Rumi’s Fasting Stomach
What hidden sweetness is found in this empty stomach!
Man is like a lute, neither more nor less.
When the lute’s stomach is full,
It cannot lament, whether high or low.
If your brain and stomach burn from fasting,
Their fire will draw constant lamentation from your breast.
Through that fire you will burn a thousand veils at every instant,
You will ascend a thousand degrees on the Way and in your aspiration.
Keep your stomach empty! Lament like a flute and tell your need to God!
Keep your stomach empty and speak of the mysteries like a reed! [Jalauddin Rumi, Divan: Ghazal 1739, in William Chittick in The Sufi Path of Love: The Spiritual Teachings of Rumi, p. 157].
Lazily we glide through existence, procrastinating and wasting time on our most frivolous passions. Stuffed with trivial, inconsequential fodder, our thoughts idle along, without direction, interrupted only by curiosity for the latest innovation and marketed fad.
Since the prophet said “Fasting is a protection,” lay hold of that, do not cast away this shield before the arrow-shooting carnal soul. [Mystical Poems of Rumi, p. 230].
Is not sobriety the alighting-place of every care? Is not joy banned in anxiety? Fast, for fasting is great gain; the faster drinks the wine of the spirit. [Mystical Poems of Rumi, p. 287].
Must-win games, must-have toys, must-see shows, served as appetizers for must-eat meals, strike fanciful chords of ephemeral pleasures, quickly defecated from our stressful inner chambers.
“Be empty of worrying. Think of who created thought! Why do you stay in prison When the door is so wide open?” [Rumi, in The Essential Rumi by Coleman Barks, p. 3].
At times, we must discipline our spirit as if it were a rebellious child insisting on having its own way. When we need enthusiasm for our soul, to revitalize it for sacred activity, fasting is the prod.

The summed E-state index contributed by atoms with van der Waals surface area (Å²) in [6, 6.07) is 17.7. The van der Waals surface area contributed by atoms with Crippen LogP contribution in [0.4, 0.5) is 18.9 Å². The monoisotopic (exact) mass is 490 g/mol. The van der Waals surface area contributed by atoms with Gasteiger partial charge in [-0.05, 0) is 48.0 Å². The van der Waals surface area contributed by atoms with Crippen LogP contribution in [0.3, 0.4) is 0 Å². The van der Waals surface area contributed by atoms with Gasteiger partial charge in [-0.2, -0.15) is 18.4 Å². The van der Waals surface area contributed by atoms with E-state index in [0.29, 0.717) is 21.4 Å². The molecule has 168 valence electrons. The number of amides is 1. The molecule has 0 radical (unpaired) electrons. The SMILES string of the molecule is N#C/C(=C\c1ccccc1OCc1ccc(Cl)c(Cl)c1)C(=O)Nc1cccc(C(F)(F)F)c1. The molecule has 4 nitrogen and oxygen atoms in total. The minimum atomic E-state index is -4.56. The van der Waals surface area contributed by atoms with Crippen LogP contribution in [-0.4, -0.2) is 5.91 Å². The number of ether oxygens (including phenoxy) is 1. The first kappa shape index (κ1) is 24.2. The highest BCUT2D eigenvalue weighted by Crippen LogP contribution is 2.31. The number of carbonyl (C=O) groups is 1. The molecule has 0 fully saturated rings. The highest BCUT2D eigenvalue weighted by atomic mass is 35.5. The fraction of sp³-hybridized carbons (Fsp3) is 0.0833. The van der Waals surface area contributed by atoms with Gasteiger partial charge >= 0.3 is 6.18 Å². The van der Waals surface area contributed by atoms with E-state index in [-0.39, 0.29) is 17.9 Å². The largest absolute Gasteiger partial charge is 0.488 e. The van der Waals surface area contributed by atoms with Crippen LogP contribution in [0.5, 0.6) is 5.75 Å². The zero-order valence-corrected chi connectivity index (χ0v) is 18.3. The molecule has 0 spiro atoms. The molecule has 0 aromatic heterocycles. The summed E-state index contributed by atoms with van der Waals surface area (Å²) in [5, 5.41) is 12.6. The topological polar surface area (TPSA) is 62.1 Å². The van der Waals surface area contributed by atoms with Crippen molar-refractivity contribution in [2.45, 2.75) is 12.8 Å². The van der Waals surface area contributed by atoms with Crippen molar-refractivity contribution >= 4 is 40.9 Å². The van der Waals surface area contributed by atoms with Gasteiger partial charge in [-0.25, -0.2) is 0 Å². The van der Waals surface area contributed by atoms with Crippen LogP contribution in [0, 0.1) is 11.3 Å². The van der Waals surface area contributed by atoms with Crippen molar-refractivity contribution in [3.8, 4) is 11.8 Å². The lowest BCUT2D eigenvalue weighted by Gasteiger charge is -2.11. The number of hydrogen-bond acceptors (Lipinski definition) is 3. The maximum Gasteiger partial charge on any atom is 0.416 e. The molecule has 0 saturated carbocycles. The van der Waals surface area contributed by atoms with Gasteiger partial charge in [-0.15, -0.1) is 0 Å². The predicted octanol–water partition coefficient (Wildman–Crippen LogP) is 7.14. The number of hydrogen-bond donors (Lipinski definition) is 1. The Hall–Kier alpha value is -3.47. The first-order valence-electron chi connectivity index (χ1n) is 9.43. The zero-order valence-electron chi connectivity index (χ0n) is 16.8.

Drink not by way of throat and stomach, sleep not as the result of nights. [Mystical Poems of Rumi, p. 336].
We can easily become accustomed to comforts, and take God’s blessings for granted. We greedily consume our good fortune without appreciating it. Foolishly, we assume that we are owed our blessed affluence. Such spiritual ignorance and intellectual arrogance can greatly benefit from a fast.
Don’t spoil and fatten the ego by giving it the pleasurable experiences it desires, for this will only give it more power over you . . . Because when the “stomach” of the ‘commanding self’ [nafsul-amara] is filled and becomes comfortable, it becomes increasingly insolent and rebellious. Therefore, it is necessary to limit it to bran bread so that this ‘commanding self’ does not become strong, insolent, and rebellious. [Anqaravi, Commentary on Rumi’s, The Prince and the Christian Ascetic (Mathnawi V: 3480)]
Fasting educates the soul. It rehearses lessons innate to our conscience, reminding us of our inherent compassion, hidden beneath layers of overindulgence and lusts. It calls to attention distracted thoughts stripped of emotions by extravagant yet insipid existence. Fasting drills us on a catechism of humility.
Fasting is as our sacrifice,
It is the life out of soul; let us sacrifice all our body,
Since the soul has arrived as guest.
Fortitude is as a sweet cloud, wisdom rains from it,
Because it was in such a month of fortitude
That the Koran arrived
When the carnal soul is in need,
The spirit goes into ascension;
When the gate of the prison is broken, the soul reaches the Beloved [Rumi, Ghazal No. 892 from the Divan-e Shams-e Tabrizi, in Arberry, p. 138]
The emptiness of a fast detains our intellect, confines it and demands attention to the Divine. As awareness of the True Reality increases, we lament our separation from God and cry out for forgiveness. This cry accompanies the universal chorus of repentance that resonates only when we empty ourselves of arrogance and pride.
Be empty of stomach and cry out, in neediness, like the reed flute! Be empty of stomach and tell secrets like the reed pen! [Mystical Poems of Rumi, p. 224].